Earlier this month, the country’s insurance regulator, the Insurance Regulatory and Development Authority of India (IRDAI), reiterated that insurance companies are required to offer insurance cover for mental illness, thus making treatment on a par with physical illness. While the Mental Healthcare Act, 2017, which came into force this May, requires insurance agencies to offer such coverage, patients, doctors and experts say little has changed on the ground.
“The IRDAI announcement comes at a time when mental health conversations are a part of mainstream dialogue. By reducing the economic burden, people with mental illness (in many cases, life-long) will now have the option of a more productive and integrated life,” says Dr. Ambrish Dharmadhikari, a psychiatrist with Mpower, a company that works in mental health diagnosis and care. “But the immediate ground reality of the high cost of treatment for mental health-related issues hasn’t changed for many just yet,” he adds.
Studies show that government spending on health care is ₹1,112 per capita, or only ₹3 per day for the health care of an average Indian. There are direct and indirect costs that patients and agencies must bear such as medications, hospital visits and hospitalisation.
The indirect costs involve intangible expenses such as loss of income from work and societal costs. Though direct costs are tangible and can be clearly elucidated, indirect costs are relatively difficult to be uniformly applied and vary across health systems. A World Health Organisation study (2015) shows that one in five Indians (or the equivalent of 200 million people) may suffer from depression in their lifetime.
Because mental illness requires prolonged medical attention, continuous care and support from professionals, it constitutes a significant financial burden. It is not uncommon to have people stop treatment mid-way (especially for women and even the elderly) due to increasing costs of treatment. “Importantly, insurance could stamp out any and all stigma associated with mental health, ensure dignity and stop discrimination,” adds Neerja Birla of Mpower.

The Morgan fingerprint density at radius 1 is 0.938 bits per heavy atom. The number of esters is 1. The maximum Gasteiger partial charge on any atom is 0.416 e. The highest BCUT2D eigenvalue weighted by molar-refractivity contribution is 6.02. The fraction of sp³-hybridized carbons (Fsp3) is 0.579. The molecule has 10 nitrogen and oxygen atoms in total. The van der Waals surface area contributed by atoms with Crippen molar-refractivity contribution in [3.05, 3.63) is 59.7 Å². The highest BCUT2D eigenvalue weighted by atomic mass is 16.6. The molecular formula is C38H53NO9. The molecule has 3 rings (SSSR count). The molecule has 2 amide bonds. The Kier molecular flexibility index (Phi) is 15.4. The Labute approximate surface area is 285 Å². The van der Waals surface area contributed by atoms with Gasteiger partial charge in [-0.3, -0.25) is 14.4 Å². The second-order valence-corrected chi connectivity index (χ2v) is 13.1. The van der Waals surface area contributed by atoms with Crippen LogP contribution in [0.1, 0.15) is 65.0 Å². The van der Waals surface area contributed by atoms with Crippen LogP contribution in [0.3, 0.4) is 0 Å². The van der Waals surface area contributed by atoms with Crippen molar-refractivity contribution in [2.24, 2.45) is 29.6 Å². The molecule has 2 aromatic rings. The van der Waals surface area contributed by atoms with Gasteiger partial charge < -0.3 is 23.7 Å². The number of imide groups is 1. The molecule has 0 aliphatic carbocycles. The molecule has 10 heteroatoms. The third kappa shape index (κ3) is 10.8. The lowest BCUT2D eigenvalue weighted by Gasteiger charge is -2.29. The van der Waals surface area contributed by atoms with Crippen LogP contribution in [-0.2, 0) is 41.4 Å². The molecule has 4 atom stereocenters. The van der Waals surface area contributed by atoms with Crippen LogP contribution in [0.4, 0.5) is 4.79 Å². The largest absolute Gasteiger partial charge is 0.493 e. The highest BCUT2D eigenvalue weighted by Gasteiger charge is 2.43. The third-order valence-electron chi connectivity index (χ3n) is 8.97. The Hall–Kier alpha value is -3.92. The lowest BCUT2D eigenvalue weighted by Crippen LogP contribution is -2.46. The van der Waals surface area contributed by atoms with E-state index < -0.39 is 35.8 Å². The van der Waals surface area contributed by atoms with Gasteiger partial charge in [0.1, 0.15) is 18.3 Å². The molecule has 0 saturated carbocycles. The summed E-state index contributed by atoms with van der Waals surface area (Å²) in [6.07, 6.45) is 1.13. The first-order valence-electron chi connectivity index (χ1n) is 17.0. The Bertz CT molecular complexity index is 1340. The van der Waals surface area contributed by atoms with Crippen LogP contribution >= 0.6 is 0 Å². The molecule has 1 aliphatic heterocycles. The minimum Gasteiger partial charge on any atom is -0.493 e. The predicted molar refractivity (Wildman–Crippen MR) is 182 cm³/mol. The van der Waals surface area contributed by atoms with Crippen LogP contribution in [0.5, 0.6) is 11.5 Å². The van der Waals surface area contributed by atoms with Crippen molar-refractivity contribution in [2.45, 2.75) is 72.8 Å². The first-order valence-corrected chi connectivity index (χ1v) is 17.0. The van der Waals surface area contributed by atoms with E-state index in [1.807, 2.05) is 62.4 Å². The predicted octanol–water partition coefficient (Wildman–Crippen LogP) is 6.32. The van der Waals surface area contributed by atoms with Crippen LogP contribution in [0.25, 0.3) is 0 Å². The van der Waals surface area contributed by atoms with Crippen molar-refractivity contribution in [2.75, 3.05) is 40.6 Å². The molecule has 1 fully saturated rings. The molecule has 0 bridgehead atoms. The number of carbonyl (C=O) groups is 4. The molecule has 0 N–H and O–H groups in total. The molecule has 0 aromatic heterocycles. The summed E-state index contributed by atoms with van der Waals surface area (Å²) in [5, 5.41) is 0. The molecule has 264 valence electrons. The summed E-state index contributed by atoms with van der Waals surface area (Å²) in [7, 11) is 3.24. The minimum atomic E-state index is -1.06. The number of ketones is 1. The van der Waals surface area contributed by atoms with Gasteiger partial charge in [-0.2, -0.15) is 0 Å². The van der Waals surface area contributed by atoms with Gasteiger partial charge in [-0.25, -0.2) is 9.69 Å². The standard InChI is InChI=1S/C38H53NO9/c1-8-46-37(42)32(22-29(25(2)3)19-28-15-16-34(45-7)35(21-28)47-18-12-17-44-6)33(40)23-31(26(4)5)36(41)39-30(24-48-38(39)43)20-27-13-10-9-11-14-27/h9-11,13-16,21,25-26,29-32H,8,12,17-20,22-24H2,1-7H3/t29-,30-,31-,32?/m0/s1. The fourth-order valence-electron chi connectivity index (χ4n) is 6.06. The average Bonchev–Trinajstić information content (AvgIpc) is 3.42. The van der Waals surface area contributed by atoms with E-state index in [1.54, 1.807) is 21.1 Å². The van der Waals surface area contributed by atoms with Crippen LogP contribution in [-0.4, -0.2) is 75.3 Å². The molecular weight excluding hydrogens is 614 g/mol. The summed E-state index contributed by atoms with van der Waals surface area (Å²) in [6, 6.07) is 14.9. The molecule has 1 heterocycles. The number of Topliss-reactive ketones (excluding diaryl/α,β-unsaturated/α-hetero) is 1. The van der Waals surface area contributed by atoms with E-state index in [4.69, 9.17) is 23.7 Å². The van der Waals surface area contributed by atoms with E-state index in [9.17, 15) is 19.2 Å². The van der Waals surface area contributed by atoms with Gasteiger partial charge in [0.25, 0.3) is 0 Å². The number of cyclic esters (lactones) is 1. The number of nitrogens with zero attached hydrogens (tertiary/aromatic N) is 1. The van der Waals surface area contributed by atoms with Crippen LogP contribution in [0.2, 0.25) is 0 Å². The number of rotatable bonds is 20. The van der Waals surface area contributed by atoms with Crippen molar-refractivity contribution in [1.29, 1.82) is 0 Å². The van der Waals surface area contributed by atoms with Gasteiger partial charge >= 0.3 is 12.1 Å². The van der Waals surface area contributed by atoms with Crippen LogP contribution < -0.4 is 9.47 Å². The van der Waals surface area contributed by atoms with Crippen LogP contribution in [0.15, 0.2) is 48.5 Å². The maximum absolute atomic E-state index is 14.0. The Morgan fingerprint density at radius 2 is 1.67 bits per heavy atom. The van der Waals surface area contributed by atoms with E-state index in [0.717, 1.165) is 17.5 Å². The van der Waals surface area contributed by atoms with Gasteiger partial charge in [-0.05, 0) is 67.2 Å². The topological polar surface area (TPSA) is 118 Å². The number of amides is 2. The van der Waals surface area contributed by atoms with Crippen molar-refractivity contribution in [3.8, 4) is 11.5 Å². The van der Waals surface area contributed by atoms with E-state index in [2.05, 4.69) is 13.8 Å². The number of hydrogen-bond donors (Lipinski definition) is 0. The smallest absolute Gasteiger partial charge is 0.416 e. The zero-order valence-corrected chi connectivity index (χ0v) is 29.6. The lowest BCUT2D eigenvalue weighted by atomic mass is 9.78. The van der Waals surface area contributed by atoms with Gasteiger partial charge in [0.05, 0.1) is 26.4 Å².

“The math is simple to work out — cost of consultation, medicines, travel, hospital stay, reduced income from the person under treatment (who may be on leave or could be under-employed due to his illness), loss of income for the person accompanying the patient, cost of looking after the patient at home (nurse, attendants) and the escalation in health-care costs,” says Rosamma Jacob, whose husband has been battling depression for over 17 years now and has recently retired from a private firm.
She has heard of the IRDAI clause but is unsure of the details. “There are several areas that we would like clarity on. Does it apply to people who are currently under treatment? Is this benefit available to people who have another underlying health condition in which mental illness is a part of it? Which are the diseases covered? And, most importantly, for how long, as most mental health issues linger for a life time?” asks Ms. Jacob.
Dr. Nand Kumar, Department of Psychiatry, All India Institute of Medical Sciences, New Delhi, says there are also a lot of administrative “blind spots” that need to be addressed. “Mostly, people (with mental health ailments) are out-patient department-based so we need to be clear if this scheme will cover that and again, for how long,” he adds.
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